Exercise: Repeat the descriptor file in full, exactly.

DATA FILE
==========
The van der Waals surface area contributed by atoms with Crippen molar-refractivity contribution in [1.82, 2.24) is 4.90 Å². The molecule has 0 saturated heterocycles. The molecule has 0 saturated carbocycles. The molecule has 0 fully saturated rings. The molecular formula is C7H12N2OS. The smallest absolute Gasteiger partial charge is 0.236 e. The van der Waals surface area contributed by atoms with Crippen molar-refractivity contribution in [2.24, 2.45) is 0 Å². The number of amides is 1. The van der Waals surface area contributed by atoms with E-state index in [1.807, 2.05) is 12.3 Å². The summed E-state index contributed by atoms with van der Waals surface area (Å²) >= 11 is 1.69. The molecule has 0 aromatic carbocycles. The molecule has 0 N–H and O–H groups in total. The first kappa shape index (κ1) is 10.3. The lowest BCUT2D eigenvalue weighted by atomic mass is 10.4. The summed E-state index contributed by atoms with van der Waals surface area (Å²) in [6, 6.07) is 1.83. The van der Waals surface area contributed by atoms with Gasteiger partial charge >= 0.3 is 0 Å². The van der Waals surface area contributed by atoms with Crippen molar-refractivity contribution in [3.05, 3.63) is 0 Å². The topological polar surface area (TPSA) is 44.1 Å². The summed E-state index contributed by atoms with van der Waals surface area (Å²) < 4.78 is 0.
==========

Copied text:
The van der Waals surface area contributed by atoms with Crippen molar-refractivity contribution in [1.82, 2.24) is 4.90 Å². The molecule has 0 saturated heterocycles. The molecule has 0 saturated carbocycles. The molecule has 0 fully saturated rings. The molecular formula is C7H12N2OS. The smallest absolute Gasteiger partial charge is 0.236 e. The van der Waals surface area contributed by atoms with Crippen molar-refractivity contribution in [2.24, 2.45) is 0 Å². The number of amides is 1. The van der Waals surface area contributed by atoms with E-state index in [1.807, 2.05) is 12.3 Å². The summed E-state index contributed by atoms with van der Waals surface area (Å²) >= 11 is 1.69. The molecule has 0 aromatic carbocycles. The molecule has 0 N–H and O–H groups in total. The first kappa shape index (κ1) is 10.3. The lowest BCUT2D eigenvalue weighted by atomic mass is 10.4. The summed E-state index contributed by atoms with van der Waals surface area (Å²) in [6, 6.07) is 1.83. The van der Waals surface area contributed by atoms with Gasteiger partial charge >= 0.3 is 0 Å². The van der Waals surface area contributed by atoms with Crippen molar-refractivity contribution in [3.05, 3.63) is 0 Å². The topological polar surface area (TPSA) is 44.1 Å². The summed E-state index contributed by atoms with van der Waals surface area (Å²) < 4.78 is 0.